Lucknow Chaudhary Charan Singh International Airport (LKO), referred to as CSS Airport by locals, is getting a new airport train.

The sleek new Lucknow CSS airport train
design, as revealed by Railway Gazette
Already under construction, the metro line connecting Lucknow CCS International Airport will cover a distance of 24 kilometres, right through to a new metro station at Munshi Pulia. While most of the line will be elevated, a few kilometres will run underground. A total of 19 stations are planned. The first phase is scheduled to open sometime in 2016.

In 2016, Lucknow Airport was ranked the second best in the world in the small airport category by the Airport Council International. India also took the top spot, with Jaipur International Airport (JAI), being named the best airport serving 2-5 million passengers.

Related resources
Lucknow metro train design revealed - Railway Gazette
Lucknow airport judged second best in small airport category - Times of India
Lucknow Chaudhary Charan Singh International Airport (LKO) transportation guide - IHateTaxis
New Shanghai Pudong electric bus routes
Denver Airport Train glitches
New Tehran Mehrabad Airport metro link
New Manila UBE Express Airport Bus

Tuesday, 17 May 2016

New Shanghai Pudong electric bus routes

Shanghai Pudong
More transportation options arrive at Shanghai Pudong Airport
creative commons image fi_chince on Flickr
This week, Shanghai Pudong International Airport (PVG) launched 5 new electric bus routes between the airport and central Shanghai.

Designed to serve tourists transferring to 5-star hotels downtown, the new bus routes serve:
  • Hongqiao
  • Jing’an Temple
  • Lujiazui
  • People’s Square
  • Xujiahui
Airport boarding areas are located at Terminal 1 Arrivals (by Exit 9) and Terminal 2 Arrivals (Exit 27). The new buses will operate between 06:45 and 01:00, and adult fares are CNY 68 (roughly USD 10-11).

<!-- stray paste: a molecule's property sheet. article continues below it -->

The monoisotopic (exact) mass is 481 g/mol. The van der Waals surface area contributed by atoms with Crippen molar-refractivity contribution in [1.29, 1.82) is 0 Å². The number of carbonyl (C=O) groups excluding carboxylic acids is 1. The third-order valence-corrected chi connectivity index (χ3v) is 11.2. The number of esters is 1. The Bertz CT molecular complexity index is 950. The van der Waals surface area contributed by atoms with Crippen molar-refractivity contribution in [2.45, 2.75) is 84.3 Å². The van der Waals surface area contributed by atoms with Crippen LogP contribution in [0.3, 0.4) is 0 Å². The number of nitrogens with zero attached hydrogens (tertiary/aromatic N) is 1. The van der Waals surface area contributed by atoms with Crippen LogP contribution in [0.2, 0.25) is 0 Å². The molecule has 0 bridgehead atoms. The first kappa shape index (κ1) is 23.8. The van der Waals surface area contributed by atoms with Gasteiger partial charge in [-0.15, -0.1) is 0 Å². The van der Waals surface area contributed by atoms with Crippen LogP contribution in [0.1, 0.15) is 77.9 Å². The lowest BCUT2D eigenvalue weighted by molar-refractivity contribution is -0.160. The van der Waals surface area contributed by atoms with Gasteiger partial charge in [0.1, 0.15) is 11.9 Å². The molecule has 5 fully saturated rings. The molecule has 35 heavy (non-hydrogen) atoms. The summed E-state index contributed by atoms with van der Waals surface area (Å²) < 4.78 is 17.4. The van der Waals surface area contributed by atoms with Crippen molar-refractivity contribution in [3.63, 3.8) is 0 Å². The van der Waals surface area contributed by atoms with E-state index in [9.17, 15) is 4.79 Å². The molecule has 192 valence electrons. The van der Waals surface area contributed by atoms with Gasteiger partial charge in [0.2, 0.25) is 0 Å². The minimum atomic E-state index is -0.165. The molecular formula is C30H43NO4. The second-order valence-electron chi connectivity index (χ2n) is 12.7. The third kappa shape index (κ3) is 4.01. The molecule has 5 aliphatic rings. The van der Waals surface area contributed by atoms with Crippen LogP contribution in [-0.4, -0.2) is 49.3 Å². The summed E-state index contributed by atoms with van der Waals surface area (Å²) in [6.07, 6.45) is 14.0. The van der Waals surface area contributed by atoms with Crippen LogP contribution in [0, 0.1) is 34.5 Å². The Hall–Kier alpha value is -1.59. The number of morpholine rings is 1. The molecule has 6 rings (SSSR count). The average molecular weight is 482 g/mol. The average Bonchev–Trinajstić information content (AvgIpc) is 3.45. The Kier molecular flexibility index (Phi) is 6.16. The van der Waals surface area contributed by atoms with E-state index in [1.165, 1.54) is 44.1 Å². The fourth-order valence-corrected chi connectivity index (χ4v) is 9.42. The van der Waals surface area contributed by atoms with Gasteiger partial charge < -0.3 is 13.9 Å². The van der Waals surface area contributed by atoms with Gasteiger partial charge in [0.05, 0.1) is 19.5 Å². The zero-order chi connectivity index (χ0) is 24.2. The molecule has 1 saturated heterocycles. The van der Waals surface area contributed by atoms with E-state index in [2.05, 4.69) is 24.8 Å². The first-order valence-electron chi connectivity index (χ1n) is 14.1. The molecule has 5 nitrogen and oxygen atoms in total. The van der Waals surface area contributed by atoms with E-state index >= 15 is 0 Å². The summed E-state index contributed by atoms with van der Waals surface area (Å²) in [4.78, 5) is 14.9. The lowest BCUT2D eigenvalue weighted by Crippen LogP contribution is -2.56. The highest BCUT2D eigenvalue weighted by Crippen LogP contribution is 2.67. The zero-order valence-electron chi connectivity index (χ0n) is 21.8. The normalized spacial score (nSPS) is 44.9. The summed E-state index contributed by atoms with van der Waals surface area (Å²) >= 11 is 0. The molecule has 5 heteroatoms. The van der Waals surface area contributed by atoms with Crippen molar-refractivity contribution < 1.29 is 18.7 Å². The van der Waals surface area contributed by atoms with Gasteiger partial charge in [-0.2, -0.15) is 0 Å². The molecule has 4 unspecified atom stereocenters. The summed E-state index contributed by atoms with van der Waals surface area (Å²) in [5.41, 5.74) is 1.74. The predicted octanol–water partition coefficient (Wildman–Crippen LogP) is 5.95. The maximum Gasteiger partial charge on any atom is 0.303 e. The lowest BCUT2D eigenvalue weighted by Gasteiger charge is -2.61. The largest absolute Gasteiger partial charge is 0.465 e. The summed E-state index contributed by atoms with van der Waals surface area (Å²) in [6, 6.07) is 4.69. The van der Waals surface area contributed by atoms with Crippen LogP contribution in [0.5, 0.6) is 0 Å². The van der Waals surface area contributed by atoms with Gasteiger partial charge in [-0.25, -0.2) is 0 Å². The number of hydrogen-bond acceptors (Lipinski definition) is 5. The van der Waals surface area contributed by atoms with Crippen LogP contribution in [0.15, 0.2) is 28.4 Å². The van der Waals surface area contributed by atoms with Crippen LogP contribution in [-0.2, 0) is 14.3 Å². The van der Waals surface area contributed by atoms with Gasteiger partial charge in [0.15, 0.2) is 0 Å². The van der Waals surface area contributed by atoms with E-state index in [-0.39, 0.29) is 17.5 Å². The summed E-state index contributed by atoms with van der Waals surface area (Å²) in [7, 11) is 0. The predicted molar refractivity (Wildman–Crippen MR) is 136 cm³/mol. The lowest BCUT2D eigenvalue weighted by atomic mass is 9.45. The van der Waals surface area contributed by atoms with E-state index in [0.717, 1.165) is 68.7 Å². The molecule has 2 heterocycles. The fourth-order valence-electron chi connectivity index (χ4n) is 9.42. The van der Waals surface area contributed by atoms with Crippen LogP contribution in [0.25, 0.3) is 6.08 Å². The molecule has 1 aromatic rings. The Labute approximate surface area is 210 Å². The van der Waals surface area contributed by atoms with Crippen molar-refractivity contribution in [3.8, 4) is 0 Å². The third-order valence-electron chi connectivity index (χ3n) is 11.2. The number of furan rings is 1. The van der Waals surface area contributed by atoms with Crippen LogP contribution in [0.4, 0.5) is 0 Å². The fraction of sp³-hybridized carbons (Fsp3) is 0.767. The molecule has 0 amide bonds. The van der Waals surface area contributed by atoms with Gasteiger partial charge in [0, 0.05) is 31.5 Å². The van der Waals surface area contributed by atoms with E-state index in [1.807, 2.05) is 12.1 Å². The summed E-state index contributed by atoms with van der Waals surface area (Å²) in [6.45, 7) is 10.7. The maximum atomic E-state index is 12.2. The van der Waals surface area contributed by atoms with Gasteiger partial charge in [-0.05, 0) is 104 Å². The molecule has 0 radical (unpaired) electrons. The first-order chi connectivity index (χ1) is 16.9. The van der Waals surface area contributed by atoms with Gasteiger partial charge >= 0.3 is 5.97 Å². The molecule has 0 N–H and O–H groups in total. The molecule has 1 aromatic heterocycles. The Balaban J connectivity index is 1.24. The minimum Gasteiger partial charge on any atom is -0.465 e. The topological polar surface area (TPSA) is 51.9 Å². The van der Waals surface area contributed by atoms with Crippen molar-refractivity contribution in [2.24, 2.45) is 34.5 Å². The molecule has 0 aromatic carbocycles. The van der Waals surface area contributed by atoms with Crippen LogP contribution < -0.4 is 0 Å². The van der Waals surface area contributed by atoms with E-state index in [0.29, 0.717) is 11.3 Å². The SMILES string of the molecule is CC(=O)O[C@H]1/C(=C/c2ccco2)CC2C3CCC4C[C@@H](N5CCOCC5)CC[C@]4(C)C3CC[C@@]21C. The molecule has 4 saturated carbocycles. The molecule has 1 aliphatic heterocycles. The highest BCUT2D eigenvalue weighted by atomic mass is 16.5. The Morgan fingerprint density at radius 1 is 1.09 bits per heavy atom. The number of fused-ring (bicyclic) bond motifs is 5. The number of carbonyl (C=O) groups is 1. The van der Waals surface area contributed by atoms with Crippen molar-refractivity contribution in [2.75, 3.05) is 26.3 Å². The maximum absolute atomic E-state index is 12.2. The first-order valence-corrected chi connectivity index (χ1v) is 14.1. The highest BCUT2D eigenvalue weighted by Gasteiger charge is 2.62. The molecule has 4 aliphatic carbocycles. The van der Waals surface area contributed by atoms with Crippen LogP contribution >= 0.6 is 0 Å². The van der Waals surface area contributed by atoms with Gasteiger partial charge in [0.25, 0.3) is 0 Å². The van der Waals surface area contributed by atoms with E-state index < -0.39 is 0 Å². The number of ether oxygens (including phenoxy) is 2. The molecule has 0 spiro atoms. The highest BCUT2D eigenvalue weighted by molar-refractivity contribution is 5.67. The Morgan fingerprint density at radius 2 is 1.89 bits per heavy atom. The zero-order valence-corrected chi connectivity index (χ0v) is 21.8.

Note: Complete route information, as well as details on how the new buses integrate with existing services, are not yet known. Once available, we will update the details on the bus page of our Shanghai Pudong Airport transportation guide.


Related resources
New airport bus routes - Shanghai Daily
Huge tour bus hub to serve Shanghai Disney - Travel Daily Asia
Shanghai Pudong International Airport (PVG) transportation guide
Shanghai Hongqaio International Airport (SHA) transportation guide
Shanghai Layover Ideas and Things to Do in Shanghai - LayoverIdeas

Thursday, 12 May 2016

Denver Airport train glitches

Flaggers out at 10 Denver Airport Train grade-level crossings
After the excitement last month with the opening of the new Denver Airport train, problems on the ground at the line's at-grade crossings are causing delays.

While most modern airport trains are elevated or run as underground subways, the Denver Airport authority decided to build their new line at-grade, presumably for financial reasons.

While the community benefits from infrastructure that is more pleasing to the eye (save the underground option), non-elevated trains pose significant risks. While no-one can prevent a determined soul who wants to go beyond barriers to the tracks, most of the risk is mitigated through automated crossing gates.

That is only true, of course, if those gates operate without a glitch. This week, however, issues began to arise when some gates had not fully closed by the time passing trains came by. Yikes.

As a result, while the trains are still running, each of the 10 at-grade crossings on the line are being staffed with flaggers until the situation is figured out.

It has now been revealed that staff tried to delay the train's opening, due to computer problems. This week, it seems officials are wishing they had listened.

Related resources
Denver airport train faces safety concerns amid crossing gate glitches - The Denver Post
RTD responds to critics' concern over safety of DIA train - Biz Journals
RTD ordered to staff 10 train crossings along Denver International Airport train line - The Denver Channel
New Denver Airport train
Denver International Airport (DEN) transportation guide
Denver Layover Ideas and Things to Do in Denver


Sunday, 8 May 2016

The Uber tip dilemma

You may now see a sign like this in Uber cars
To tip, or not to tip, that is the Uber question.

Corporately, Uber thinks the answer is clear (tipping is not required or expected, and there is no functionality in the Uber app to add a tip).

Drivers and users, not so much.

Many drivers, bless or curse their souls, still crave a tip and will even slip in a scam or 2 to make up for it.